By Anastassios D. Retzios
Many of you have heard of the theater of Herod Atticus near the Acropolis of Athens. But, you may not know who Herod Atticus actually was. Before I go on and give you a brief biographical note for Herod Atticus, let me preface it by stating that he was as close to the model of a “Europeanizing” Greek as one could get in antiquity. He was born at the end of the 1st century CE, a scion of a prominent Athenian family with substantial connections to the Roman administration. He was a very good friend of Emperor Hadrian, who actually appointed him governor of the Roman province of Asia (western Anatolia). Eventually, he got married into the imperial family. He moved to Rome for a period of time and acquired a lot of property in the Italian peninsula. He was appointed consul of the Roman Empire (one of the two holding office annually) by emperor Antoninus Pius, in 143. This was the highest office in the Empire one could aspire to (if one did not lead a rebellion). It was a major honor, achieved only by a few members of the Senatorial class (of which, Herod Atticus was a member).
But what about Greece at the time of Herod Atticus? During the principate phase of the Roman Empire (up to 245 CE), the province of Hellas (as well as the province of Macedonia) were ruled as “leagues of cities” which, of course, reported to a Roman proconsul (appointed by the Senate). Whatever had survived the original conquest and the looting that continued for the next half a century, as well as the destruction of the Mithidatean wars in the hands of the Sulla armies (as well as the end-of-the-Roman-Republic civil wars) now became a tourist attraction. Wealthy Roman patrons attended schools in Athens or Rhodes, participated in the Eleusian mysteries, competed in the Olympic games, bought slaves at Delos, or attended re-enactions of historic events in Sparta, the citizens of which were benefiting handsomely from Roman tourism. The cities, mostly depopulated, were ruled by a few wealthy individuals, usually competing for offices and honors from the Roman administration. Many of them took the names of their Roman patrons (as we know from cemetery inscriptions). And, almost universally, they regarded themselves as “Rhomaioi”, not “Helenes”.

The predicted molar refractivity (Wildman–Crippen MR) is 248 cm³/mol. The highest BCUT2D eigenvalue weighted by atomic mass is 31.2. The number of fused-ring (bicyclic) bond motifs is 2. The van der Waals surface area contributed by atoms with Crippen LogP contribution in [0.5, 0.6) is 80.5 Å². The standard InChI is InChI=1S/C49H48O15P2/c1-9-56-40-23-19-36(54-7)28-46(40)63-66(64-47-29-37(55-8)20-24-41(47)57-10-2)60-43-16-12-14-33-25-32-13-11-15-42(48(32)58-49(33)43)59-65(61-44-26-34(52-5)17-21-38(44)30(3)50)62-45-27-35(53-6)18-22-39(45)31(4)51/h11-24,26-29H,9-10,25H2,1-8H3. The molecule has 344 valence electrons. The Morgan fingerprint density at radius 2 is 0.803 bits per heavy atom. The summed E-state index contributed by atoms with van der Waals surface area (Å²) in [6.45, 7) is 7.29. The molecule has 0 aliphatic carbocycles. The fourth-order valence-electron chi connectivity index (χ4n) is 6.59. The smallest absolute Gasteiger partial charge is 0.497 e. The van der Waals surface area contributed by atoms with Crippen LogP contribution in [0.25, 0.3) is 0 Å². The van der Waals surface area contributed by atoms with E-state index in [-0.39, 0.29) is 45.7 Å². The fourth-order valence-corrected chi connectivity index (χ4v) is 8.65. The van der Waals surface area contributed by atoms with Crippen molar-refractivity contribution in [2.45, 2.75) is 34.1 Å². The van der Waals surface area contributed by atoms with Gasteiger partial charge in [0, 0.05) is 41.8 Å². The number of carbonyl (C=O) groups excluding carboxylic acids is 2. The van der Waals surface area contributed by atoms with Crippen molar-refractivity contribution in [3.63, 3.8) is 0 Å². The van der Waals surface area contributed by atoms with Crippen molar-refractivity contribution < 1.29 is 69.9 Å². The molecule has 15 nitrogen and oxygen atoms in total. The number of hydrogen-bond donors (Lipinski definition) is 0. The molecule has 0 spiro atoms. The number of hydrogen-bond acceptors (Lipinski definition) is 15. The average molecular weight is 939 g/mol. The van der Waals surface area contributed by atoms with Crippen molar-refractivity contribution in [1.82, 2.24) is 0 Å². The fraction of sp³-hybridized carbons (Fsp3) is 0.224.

This was Greece as a part of the first European super-state in its heyday: A tourist paradise, with most of its prominent citizens trying to make a career in Rome and other important centers of the Empire. And it is a good reflection of what modern Greece would become if the dreams of the “Europeanizing” Greeks for a European Federation (a European super-state) ever come true. Just see the what is happening in outlying areas of modern super-states and you can get the picture of what is going to happen to Greece if it ever gets incorporated within the borders of such a state.
This hardly stops the “Europeanizing” Greeks for dreaming of a European integration. They are mostly dreaming dreams of Herod Atticus. They are dreaming of making it big in the “European” stage and not being confined in poor, old Greece. Unfortunately, the few “Europeans” that may achieve this dream will leave behind a state, barely subsisting in the edge of the continent and hardly being paid attention to by the central authorities, very much as it happens today for periphery provinces in super-states. Eventually, as it happened in the Roman Empire, even the notion of Greece would disappear, only to be found in a few celebratory speeches and in history books.
Unfortunately, it is these “Europeanizing” Greeks and their dreams that have charted the apparently immutable “European course” of the country which is almost totally responsible for the destruction brought on by this crisis. It is difficult for them to understand that their “victories” are defeats for the country, for the wide population and its own distinct identity. In many ways, these “Europeanizing” Greeks are a reflection in time of the “Romanizing” Greeks, who, from the 2nd century BCE onwards managed to transform Greece and the Greek speakers in Eastern Mediterranean into the essence of Romanitas (by the 1st century CE) to the degree that even 18 centuries later, in the beginning of the 19thcentury CE, and even during the “Greek” revolution, 99.9% of the inhabitants identified as “Romans” (Rhomaioi). Although the changes of the intervening 18 centuries make this claim less false than it appears on the surface, the fact remains that the “Romanizing” Greeks of the 2nd century BCE are strongly responsible for the appearance of “Rhomaioi” in the Eastern Mediterranean.
Thus, a “unified Europe” or a “European integration”, despite the dreams of the “Europeanizing” Greeks would end up being even more destructive than the current crisis. Essentially, it would freeze the country into a minor peripheral role (mostly as a tourist escape) and it would slowly, bit-by-bit, dismantle its identity.
Anastassios D. Retzios, PhD
San Ramon, California, USA